Lord McNally gave his first speech last week on legal aid since taking over the legal aid brief in the reshuffle. Hats off to him for braving the lion’s den that was the Legal Aid Practitioners Group annual conference – something of a baptism of fire. Legal aid practitioners were never going to be his biggest fans, given his leadership of the government’s much-despised legal aid reforms through the Lords.

McNally clearly wanted to move on from the period prior to the Legal Aid Sentencing and Punishment of Offenders Act receiving royal assent, saying the bill’s passage had been ‘bruising for everyone concerned’.

His speech was more of an attempt to restore bridges with the profession than to provide a detailed timetable of changes. McNally pledged to listen and engage with practitioners and representative bodies during the act’s implementation.

So, he got his speech out of the way OK, but the trouble came responding to questions from those pesky legal aid practitioners, who wanted to know awkward practical details, for example, about who would pay for experts’ reports to establish whether someone has suffered domestic abuse (no one seemingly), or what contingency money there is in the legal aid budget for unexpected large class actions.

Here both McNally and his colleagues from the Legal Services Commission were left sometimes scratching their heads a few times.

But it was when a Bristol solicitor asked about the adequacy of the number of firms able to do education law (three apparently) that McNally caused a collective sharp intake of breath from the assembled delegates.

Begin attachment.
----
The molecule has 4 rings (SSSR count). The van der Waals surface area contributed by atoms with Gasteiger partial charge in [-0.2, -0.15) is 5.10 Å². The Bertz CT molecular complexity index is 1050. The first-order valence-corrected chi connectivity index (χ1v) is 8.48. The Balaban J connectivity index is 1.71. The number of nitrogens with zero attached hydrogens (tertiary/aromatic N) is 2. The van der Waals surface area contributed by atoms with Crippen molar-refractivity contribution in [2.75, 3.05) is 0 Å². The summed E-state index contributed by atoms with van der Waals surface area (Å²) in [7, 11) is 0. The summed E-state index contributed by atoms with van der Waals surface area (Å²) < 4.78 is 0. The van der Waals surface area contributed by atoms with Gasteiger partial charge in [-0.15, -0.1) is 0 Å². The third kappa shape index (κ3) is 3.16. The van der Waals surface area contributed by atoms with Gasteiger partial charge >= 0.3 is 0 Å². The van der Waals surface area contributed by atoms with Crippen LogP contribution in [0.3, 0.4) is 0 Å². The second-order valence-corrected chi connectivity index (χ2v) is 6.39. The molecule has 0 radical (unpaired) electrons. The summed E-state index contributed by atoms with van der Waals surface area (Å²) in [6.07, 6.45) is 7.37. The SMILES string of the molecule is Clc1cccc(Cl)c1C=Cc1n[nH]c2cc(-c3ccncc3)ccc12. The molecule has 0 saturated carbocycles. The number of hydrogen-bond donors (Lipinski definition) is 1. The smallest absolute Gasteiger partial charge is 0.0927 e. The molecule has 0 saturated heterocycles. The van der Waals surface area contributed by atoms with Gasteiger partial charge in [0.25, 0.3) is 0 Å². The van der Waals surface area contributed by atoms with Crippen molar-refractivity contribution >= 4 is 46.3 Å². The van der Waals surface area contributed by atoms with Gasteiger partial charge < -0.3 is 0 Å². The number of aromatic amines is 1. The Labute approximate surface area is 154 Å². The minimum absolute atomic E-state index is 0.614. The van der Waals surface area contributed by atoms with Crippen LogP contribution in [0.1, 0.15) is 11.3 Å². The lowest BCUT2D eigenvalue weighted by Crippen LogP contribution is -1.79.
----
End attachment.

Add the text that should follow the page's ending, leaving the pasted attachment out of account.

The Liberal Democrat peer questioned why a disabled child would need a ‘lifetime of legal help’, suggesting that they would not need a lawyer in order to get their special educational needs met. The assembled crowd was, to a person, shocked by the justice minister’s naivety.

Once the questioner, Beverly Watkins, had retrieved her chin from the ground, she pointed out that as children grow up and develop their needs change. But cash-strapped local authorities do not willingly bend over backwards to use their resources to ensure children with disabilities and a myriad of special educational needs get their needs meet in a manner that will allow them to thrive. And, is it only those children with the most doughty and indefatigable parents who stand any hope at all without the help of a lawyer.

Local authorities, she pointed out, do not consider giving people their rights or public services a priority, but are more focused on saving money.

Watkins cited instances of children who have spent years out of education because local authorities had failed to meet their specific educational needs, and a 13-year-old still languishing in primary school because appropriate schooling had not been provided.

Lawyers, she said, are never parents’ first option, they only come to them, if they still have the will, when they have no other option.

McNally said that he wanted to listen and there will be no shortage of people willing to take him up on that. This could be a steep learning curve.

Catherine Baksi is a reporter on the Gazette

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